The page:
Monday, November 3, 2008

Settling down

Life in Sudan is finally becoming somewhat stable. I've got a regular job, I'm playing soccer a few times a week, I feel like I've got a routine, and it feels nice to have some kind of stability after all the chaos. I wish I had more to report, but when your life revolves around your laptop and telephone, it's not really stimulating travel writing.

The biggest news recently was the killing of five Chinese oil workers in central Sudan. The government says it was Darfurian rebels. They deny it. But of course, it highlights the dangers of China's increasing role in Africa, and how China might get caught up in some internal Sudanese issues because of it. The rebels accuse China of indirectly supporting the government's actions in Darfur because China is the biggest investor in Sudan's oil industry (which funds the Sudanese government more than anything else) and because it is also one of Sudan's most important arms suppliers.

Otherwise, the government has come up with a new initiative for finding peace in Darfur, which many people say is just another attempt to convince the international community that it is taking great strides towards peace in Darfur - in order to defer an imminent International Criminal Court arrest warrant against the president for genocide.

The last thing I've been looking at lately is the impact of US elections on Sudan. It's interesting. As one analyst put it, "In its mind, the government thinks McCain will be better for Sudan because Democrats have historically been more antagonist towards the ruling party here and Obama has threatened a tougher stance on Darfur. But in their hearts, many politicians, like the rest of the Sudanese people, have been swept up by Obama's magic." Some Sudanese say Obama gives them hope that the underdog can rise to the top. It's amazing to what extent sharing the colour of someone's skin can make you relate to them.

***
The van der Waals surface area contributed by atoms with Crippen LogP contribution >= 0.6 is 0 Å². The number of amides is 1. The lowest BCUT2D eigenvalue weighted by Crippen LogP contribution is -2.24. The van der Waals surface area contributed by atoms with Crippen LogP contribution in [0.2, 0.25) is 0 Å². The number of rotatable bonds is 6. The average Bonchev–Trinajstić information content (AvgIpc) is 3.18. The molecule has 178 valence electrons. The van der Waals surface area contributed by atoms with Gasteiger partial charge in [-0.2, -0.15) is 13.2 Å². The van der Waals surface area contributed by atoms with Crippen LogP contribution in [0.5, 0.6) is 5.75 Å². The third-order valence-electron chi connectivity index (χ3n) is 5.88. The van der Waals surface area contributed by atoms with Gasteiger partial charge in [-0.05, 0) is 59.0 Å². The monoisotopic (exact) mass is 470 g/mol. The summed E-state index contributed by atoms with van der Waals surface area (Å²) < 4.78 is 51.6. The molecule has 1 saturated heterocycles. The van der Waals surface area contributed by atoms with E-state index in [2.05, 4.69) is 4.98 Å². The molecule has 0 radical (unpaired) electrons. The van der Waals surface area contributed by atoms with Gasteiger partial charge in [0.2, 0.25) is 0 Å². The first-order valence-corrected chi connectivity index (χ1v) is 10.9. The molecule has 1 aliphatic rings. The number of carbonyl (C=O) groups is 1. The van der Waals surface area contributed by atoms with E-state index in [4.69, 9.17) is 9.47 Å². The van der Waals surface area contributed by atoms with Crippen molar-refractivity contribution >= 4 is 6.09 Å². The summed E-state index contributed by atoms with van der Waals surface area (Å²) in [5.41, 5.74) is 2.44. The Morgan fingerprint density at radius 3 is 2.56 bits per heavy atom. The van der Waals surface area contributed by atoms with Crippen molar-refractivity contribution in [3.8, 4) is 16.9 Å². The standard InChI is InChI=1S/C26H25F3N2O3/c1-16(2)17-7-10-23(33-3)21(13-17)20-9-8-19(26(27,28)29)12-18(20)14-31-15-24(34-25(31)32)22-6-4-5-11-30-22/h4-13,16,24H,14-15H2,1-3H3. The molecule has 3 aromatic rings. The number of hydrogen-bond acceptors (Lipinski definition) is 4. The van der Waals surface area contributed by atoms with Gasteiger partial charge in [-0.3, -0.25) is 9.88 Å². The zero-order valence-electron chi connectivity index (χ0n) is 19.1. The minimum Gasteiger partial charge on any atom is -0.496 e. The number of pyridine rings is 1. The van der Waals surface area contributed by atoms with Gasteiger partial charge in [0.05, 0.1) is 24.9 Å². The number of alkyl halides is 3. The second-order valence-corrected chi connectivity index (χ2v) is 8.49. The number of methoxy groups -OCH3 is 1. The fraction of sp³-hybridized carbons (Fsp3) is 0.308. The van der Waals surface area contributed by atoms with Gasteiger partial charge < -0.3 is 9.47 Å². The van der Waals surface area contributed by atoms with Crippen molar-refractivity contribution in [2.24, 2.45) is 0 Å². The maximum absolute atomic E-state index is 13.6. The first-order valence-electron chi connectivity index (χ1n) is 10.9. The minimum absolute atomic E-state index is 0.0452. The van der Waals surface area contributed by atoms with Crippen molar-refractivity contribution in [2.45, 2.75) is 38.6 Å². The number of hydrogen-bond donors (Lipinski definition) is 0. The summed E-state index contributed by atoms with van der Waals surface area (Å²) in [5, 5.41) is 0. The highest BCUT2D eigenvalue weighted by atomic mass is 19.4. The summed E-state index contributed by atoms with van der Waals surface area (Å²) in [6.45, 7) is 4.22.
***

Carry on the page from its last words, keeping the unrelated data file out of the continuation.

I'm heading back to Canada in a month - almost looking forward to the snow actually, bizarre as that is. It's going to be a fun trip home, I think. I'll be visiting Mom in Vancouver and seeing many friends i haven't seen in one or two years.

So there you have it. Heba's life in Sudan is becoming boring. Except, that is, for a funny incident i had on Saturday. I went to meet a professor for an interview at the University of Khartoum, wearing black pants, a loose, long-sleeved shirt and a scarf around my head, as I always wear when I go out here. I was entering the university, someone stopped me and said, "You're not allowed in." Why? I asked. He pointed to the pants. "El Bantalone"... Little did I know that the university is run by the Muslim Brotherhood. Women must wear skirts to enter ... ha!


Kamal Shaath said...
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Kamal Shaath said...

Heba, I am happy to see that the chaos has finally subsided... at least for now. I am also sure that your Mom is comforted by knowing that you have a routine in your life again...
SNOW you said.. bite your tough my dear;) we are hoping for a warm winter... is that ok with you ? Although I have plans for building another Time Share Igloo... but I would really like a warm winter.... cause our summer just did not happen.

Hope to see you on your next visit to O-town if your schedule permits... Take Care of yourself.
Later :)


Hi Heba,

I just read your blog for the first time after a friend of mine read your article in the CSMonitor. I've just added your blog to my blog as an RSS feed because I want to follow your experiences closely in Sudan.

Those who alike your stuff should also know about the reporting you do on the Pulitzer Center for Crisis Reporting.

I am planning on going to South Sudan at the end of January for a three months to report on the development challenges in a post-conflict S. Sudan and the role of the media in the democratization process there. I'm an emerging freelancer who wants to get his feet wet.

Anyway, I look forward to reading more of your posts and articles. Maybe we can hook up once you are back in Ottawa. I am in Montreal.

Salooly said...

interesting experience at the doors of the university. sometimes i think some people in this world are so trivial. clearly women should only wear skirts. [sarcasm] what were you thinking heba?!